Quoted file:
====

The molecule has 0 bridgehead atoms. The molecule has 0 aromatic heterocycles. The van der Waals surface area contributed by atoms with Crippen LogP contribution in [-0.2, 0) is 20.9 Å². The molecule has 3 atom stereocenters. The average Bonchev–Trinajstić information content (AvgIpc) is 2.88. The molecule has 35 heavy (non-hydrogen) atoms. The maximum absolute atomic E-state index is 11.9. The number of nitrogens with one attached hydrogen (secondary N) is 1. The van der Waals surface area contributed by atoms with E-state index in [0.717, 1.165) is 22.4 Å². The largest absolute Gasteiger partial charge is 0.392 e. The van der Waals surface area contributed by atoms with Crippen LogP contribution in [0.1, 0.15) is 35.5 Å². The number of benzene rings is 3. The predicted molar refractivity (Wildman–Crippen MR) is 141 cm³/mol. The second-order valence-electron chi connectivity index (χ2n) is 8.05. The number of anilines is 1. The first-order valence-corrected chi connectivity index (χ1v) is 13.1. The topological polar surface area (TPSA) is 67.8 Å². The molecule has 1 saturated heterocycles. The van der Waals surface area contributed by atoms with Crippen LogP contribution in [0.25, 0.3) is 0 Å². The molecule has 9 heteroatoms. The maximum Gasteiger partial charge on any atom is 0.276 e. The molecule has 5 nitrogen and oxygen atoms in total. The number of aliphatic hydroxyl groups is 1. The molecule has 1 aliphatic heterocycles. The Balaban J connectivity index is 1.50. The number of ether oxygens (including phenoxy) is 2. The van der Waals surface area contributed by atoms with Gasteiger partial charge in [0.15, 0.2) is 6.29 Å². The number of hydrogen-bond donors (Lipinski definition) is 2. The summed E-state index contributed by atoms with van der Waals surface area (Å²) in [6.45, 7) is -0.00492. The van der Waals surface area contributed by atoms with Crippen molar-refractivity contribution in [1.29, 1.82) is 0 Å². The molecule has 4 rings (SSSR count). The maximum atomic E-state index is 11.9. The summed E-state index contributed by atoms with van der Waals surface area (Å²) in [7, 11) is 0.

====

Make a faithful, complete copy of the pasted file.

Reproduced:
The molecule has 0 bridgehead atoms. The molecule has 0 aromatic heterocycles. The van der Waals surface area contributed by atoms with Crippen LogP contribution in [-0.2, 0) is 20.9 Å². The molecule has 3 atom stereocenters. The average Bonchev–Trinajstić information content (AvgIpc) is 2.88. The molecule has 35 heavy (non-hydrogen) atoms. The maximum absolute atomic E-state index is 11.9. The number of nitrogens with one attached hydrogen (secondary N) is 1. The van der Waals surface area contributed by atoms with E-state index in [0.717, 1.165) is 22.4 Å². The largest absolute Gasteiger partial charge is 0.392 e. The van der Waals surface area contributed by atoms with Crippen LogP contribution in [0.1, 0.15) is 35.5 Å². The number of benzene rings is 3. The predicted molar refractivity (Wildman–Crippen MR) is 141 cm³/mol. The second-order valence-electron chi connectivity index (χ2n) is 8.05. The number of anilines is 1. The first-order valence-corrected chi connectivity index (χ1v) is 13.1. The topological polar surface area (TPSA) is 67.8 Å². The molecule has 1 saturated heterocycles. The van der Waals surface area contributed by atoms with Crippen LogP contribution in [0.25, 0.3) is 0 Å². The molecule has 9 heteroatoms. The maximum Gasteiger partial charge on any atom is 0.276 e. The molecule has 5 nitrogen and oxygen atoms in total. The number of aliphatic hydroxyl groups is 1. The molecule has 1 aliphatic heterocycles. The Balaban J connectivity index is 1.50. The number of ether oxygens (including phenoxy) is 2. The van der Waals surface area contributed by atoms with Gasteiger partial charge in [0.15, 0.2) is 6.29 Å². The number of hydrogen-bond donors (Lipinski definition) is 2. The summed E-state index contributed by atoms with van der Waals surface area (Å²) in [6.45, 7) is -0.00492. The van der Waals surface area contributed by atoms with Crippen molar-refractivity contribution in [1.29, 1.82) is 0 Å². The molecule has 4 rings (SSSR count). The maximum atomic E-state index is 11.9. The summed E-state index contributed by atoms with van der Waals surface area (Å²) in [7, 11) is 0.